Council discusses tree ordinance
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Amending the city’s tree ordinance, updates to the water distribution improvement project and a change in plans for a street improvement project were main items of discussion at the Tuesday, September 3 regular meeting of the Mount Ayr city council.
City superintendent Brent Wise recommended the city include language from Iowa Code in the city’s ordinance specifying who is responsible for maintaining and/or removing trees within the city limits.
The ordinance fundamentally states the city is responsible for the removal of damaged, diseased or dead trees on public property, including the right of way parallel to city streets.
Property owners are fully responsible for trees on their properties, including the trimming of branches that hang lower than eight feet above sidewalks and 15 feet above street surfaces.
A question arose concerning situations where property owners would be unable to afford, incapable (due to age or inability to pay) or unwilling to trim their trees.
Wise said the city could still come in and bring trees into compliance with the ordinance, but the money for such action would need to come out of the general fund, which is needed for other purposes. Plus, he said, tree trimmers are getting harder and harder to find and come with high fees.
It was suggested the city could enlist a trimming contractor for a certain length of time to cut tree branches hanging over sidewalks and streets, much as the utility companies currently do.
Wise asked how much the city is willing to spend to maintain trees beyond its responsibility as laid out in Code. Any cost would need to be covered by general fund dollars, which are needed for other projects.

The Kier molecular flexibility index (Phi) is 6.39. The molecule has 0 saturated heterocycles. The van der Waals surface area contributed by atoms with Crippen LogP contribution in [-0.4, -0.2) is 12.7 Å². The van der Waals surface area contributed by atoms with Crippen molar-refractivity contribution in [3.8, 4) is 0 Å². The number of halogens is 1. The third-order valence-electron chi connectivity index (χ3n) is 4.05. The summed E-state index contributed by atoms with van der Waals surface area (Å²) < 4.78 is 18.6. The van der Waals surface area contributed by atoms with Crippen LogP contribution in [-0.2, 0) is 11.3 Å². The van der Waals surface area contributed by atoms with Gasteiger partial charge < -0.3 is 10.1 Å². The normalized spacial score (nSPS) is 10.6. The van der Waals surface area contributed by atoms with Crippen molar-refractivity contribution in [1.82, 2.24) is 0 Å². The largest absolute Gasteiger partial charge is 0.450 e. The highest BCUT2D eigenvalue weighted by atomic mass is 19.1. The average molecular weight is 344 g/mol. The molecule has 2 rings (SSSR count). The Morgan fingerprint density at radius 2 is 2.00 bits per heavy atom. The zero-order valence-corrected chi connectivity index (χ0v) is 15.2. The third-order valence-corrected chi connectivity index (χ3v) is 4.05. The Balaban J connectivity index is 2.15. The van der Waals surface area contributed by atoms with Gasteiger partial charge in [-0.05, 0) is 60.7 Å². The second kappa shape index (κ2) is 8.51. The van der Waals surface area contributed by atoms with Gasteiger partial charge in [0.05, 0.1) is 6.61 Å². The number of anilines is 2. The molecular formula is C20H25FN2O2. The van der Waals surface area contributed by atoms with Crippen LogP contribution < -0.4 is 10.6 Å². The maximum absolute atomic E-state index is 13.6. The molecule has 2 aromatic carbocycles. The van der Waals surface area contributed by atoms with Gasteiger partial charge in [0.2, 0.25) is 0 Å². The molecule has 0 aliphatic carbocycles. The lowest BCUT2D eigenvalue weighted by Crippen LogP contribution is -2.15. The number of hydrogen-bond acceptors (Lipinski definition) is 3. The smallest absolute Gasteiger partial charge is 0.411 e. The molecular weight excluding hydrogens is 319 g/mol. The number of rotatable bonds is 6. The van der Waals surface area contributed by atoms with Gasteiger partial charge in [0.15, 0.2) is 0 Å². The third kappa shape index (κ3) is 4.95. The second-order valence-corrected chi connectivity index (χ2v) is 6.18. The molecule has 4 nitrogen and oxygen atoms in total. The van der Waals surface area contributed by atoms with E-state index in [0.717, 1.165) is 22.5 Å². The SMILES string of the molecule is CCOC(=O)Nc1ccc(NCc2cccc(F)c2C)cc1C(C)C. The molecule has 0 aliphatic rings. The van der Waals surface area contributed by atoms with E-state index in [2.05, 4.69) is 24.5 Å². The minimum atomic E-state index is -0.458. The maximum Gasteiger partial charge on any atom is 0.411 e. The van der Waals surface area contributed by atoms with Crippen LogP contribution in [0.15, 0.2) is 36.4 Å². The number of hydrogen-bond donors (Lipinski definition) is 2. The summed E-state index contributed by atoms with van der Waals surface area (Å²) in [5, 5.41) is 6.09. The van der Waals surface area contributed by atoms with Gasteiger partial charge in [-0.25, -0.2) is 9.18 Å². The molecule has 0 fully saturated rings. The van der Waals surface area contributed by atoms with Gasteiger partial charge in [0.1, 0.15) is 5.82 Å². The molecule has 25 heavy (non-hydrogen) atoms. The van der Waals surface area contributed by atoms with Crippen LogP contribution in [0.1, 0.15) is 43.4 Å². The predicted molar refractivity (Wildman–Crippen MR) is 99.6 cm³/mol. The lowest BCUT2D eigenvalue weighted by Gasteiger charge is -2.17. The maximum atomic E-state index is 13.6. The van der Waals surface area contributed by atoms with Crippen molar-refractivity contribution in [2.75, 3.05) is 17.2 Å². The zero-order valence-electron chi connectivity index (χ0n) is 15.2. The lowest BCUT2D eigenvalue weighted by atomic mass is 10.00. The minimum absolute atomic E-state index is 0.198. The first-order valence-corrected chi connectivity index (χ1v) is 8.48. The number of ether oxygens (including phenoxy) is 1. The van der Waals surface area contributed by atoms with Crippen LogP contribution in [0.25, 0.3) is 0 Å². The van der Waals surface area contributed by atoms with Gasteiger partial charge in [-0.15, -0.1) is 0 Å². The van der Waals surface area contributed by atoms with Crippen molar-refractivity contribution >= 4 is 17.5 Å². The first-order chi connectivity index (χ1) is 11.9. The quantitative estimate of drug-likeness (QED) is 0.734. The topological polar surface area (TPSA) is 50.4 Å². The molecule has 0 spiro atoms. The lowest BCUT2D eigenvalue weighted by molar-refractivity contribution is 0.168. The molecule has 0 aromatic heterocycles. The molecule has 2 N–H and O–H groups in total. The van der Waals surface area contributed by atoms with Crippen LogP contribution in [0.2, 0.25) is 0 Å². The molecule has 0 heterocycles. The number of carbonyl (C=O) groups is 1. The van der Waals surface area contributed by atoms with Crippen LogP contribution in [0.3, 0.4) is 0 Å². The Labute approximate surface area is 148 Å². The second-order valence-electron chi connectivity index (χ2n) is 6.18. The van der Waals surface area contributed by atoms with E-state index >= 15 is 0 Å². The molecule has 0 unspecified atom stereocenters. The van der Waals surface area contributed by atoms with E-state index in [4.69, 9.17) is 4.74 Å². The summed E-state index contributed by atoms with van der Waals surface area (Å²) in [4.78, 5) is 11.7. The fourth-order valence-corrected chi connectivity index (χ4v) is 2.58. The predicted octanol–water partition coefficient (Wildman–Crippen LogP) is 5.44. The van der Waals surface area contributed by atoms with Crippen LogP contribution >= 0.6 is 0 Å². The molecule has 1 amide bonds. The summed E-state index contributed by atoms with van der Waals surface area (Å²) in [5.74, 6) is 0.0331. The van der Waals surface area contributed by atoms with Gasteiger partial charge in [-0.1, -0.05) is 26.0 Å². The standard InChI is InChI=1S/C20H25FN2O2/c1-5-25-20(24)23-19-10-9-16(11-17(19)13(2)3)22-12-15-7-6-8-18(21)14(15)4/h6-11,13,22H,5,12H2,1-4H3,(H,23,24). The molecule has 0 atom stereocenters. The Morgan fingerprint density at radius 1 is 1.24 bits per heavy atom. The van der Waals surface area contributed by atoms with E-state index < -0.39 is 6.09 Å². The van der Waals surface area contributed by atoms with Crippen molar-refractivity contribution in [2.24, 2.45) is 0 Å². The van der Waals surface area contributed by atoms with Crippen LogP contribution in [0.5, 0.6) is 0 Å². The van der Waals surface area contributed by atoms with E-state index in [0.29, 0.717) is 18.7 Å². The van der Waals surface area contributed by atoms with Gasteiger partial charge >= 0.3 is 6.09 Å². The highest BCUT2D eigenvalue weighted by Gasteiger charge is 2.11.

No action was taken at Monday’s meeting. However, the city will research what contracting with a trimming company would cost.
Wise informed the council of two recent issues pertaining to the water distribution system improvement project.
He reported Jordan and Sons, the contractors for work on the west side of town, had hit a water main and a gas pipeline in the past week.
The contractors blamed faulty locator marking for the incidents.
After meeting with lead project engineer Mark Fincel, the contractors agreed to improve their performance and will have their work completed by the end of the construction season.
Wise further reported Jordan and Sons have 69.9 percent of the new piping installed with 12 percent pressure tested, 8.3 percent activated and 1.4 percent of water services installed.
Poe Construction has 47.3 percent of its piping installed, 18.2 percent pressure tested, 18.2 percent activated and 14.8 percent installed.
Crain Construction has 97.6 percent of its piping installed, 97.6 percent pressure tested but none has been activated or installed.
Wise informed the council that the asphalt contractor he had hoped would return to Mount Ayr this fall has undertaken a project in another city and will be unable to return this year.
In response, Wise asked the council to approve the application of concrete patches in short sections of various city streets.
Streets mentioned included West Madison, Valley West Drive, Jefferson, Jackson, East Madison, and West Street.
Money set aside for the potential asphalt work could be used to pay for a portion of the work with the balance to come from water funds.
In other business, the council:
• approved the final plat for the subdivision owned by Susan Kinney.
• set a public hearing for October 7 at 6 p.m. on designation of the Industrial Park Urban Renewal Area and on Urban Renewal Plan and Projects.
• approved the second reading of city ordinances dealing with conflicts of interest and council compensation.
• learned a dog had bitten a resident inside the city limits, prompting Wise to ask that the council revisit its animal ordinances at an upcoming meeting.
• received a copy of a new building permit template and fee schedule for their review.
• received quotes from the human resource firm of PJ Greufe and Associates for review and revision of the city’s human resource procedures and documents, including employee handbooks, job applications, performance reviews, chain of command and others.